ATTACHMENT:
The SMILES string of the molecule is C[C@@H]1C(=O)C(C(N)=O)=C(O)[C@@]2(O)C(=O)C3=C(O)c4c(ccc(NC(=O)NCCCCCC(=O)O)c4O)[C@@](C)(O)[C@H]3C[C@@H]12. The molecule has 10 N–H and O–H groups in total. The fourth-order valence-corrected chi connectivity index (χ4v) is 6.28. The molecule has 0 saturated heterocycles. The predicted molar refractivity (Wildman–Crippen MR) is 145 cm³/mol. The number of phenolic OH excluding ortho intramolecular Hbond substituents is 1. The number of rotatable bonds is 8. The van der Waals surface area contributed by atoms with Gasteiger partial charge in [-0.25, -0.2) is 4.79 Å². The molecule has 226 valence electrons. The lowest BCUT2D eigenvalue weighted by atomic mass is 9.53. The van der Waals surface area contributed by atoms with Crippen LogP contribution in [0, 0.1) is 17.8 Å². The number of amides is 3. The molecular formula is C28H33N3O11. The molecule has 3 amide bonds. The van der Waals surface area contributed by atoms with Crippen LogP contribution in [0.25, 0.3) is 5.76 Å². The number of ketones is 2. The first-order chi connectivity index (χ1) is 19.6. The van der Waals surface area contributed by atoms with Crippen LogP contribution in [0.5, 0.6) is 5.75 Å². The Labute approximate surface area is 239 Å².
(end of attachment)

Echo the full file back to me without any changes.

The SMILES string of the molecule is C[C@@H]1C(=O)C(C(N)=O)=C(O)[C@@]2(O)C(=O)C3=C(O)c4c(ccc(NC(=O)NCCCCCC(=O)O)c4O)[C@@](C)(O)[C@H]3C[C@@H]12. The molecule has 10 N–H and O–H groups in total. The fourth-order valence-corrected chi connectivity index (χ4v) is 6.28. The molecule has 0 saturated heterocycles. The predicted molar refractivity (Wildman–Crippen MR) is 145 cm³/mol. The number of phenolic OH excluding ortho intramolecular Hbond substituents is 1. The number of rotatable bonds is 8. The van der Waals surface area contributed by atoms with Gasteiger partial charge in [-0.25, -0.2) is 4.79 Å². The molecule has 226 valence electrons. The lowest BCUT2D eigenvalue weighted by atomic mass is 9.53. The van der Waals surface area contributed by atoms with Crippen LogP contribution in [0, 0.1) is 17.8 Å². The number of amides is 3. The molecular formula is C28H33N3O11. The molecule has 3 amide bonds. The van der Waals surface area contributed by atoms with Crippen LogP contribution in [0.25, 0.3) is 5.76 Å². The number of ketones is 2. The first-order chi connectivity index (χ1) is 19.6. The van der Waals surface area contributed by atoms with Crippen LogP contribution in [0.5, 0.6) is 5.75 Å². The Labute approximate surface area is 239 Å².